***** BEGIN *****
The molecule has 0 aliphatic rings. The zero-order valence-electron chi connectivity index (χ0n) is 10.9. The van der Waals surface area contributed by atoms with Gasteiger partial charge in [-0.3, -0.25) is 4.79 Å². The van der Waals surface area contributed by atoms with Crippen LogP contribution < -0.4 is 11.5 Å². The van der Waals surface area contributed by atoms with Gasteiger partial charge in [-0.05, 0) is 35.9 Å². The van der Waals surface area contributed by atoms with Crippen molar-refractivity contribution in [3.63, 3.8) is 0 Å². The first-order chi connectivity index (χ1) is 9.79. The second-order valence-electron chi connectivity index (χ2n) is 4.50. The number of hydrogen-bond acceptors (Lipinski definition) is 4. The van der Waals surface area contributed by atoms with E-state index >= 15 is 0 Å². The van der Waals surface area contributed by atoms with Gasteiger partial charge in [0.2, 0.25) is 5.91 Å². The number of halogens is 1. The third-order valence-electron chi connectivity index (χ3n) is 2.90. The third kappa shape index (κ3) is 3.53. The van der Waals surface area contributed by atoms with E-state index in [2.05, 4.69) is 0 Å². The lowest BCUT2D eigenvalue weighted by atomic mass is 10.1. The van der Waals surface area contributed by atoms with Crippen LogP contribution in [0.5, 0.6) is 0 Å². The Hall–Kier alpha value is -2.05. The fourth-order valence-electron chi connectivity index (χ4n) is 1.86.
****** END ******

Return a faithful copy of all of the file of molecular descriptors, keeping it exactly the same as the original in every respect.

The molecule has 0 aliphatic rings. The zero-order valence-electron chi connectivity index (χ0n) is 10.9. The van der Waals surface area contributed by atoms with Gasteiger partial charge in [-0.3, -0.25) is 4.79 Å². The van der Waals surface area contributed by atoms with Crippen LogP contribution < -0.4 is 11.5 Å². The van der Waals surface area contributed by atoms with Gasteiger partial charge in [-0.05, 0) is 35.9 Å². The van der Waals surface area contributed by atoms with Crippen molar-refractivity contribution in [3.63, 3.8) is 0 Å². The first-order chi connectivity index (χ1) is 9.79. The second-order valence-electron chi connectivity index (χ2n) is 4.50. The number of hydrogen-bond acceptors (Lipinski definition) is 4. The van der Waals surface area contributed by atoms with E-state index >= 15 is 0 Å². The van der Waals surface area contributed by atoms with Gasteiger partial charge in [0.2, 0.25) is 5.91 Å². The number of halogens is 1. The third-order valence-electron chi connectivity index (χ3n) is 2.90. The third kappa shape index (κ3) is 3.53. The van der Waals surface area contributed by atoms with E-state index in [2.05, 4.69) is 0 Å². The lowest BCUT2D eigenvalue weighted by atomic mass is 10.1. The van der Waals surface area contributed by atoms with Crippen LogP contribution in [0.5, 0.6) is 0 Å². The Hall–Kier alpha value is -2.05. The fourth-order valence-electron chi connectivity index (χ4n) is 1.86.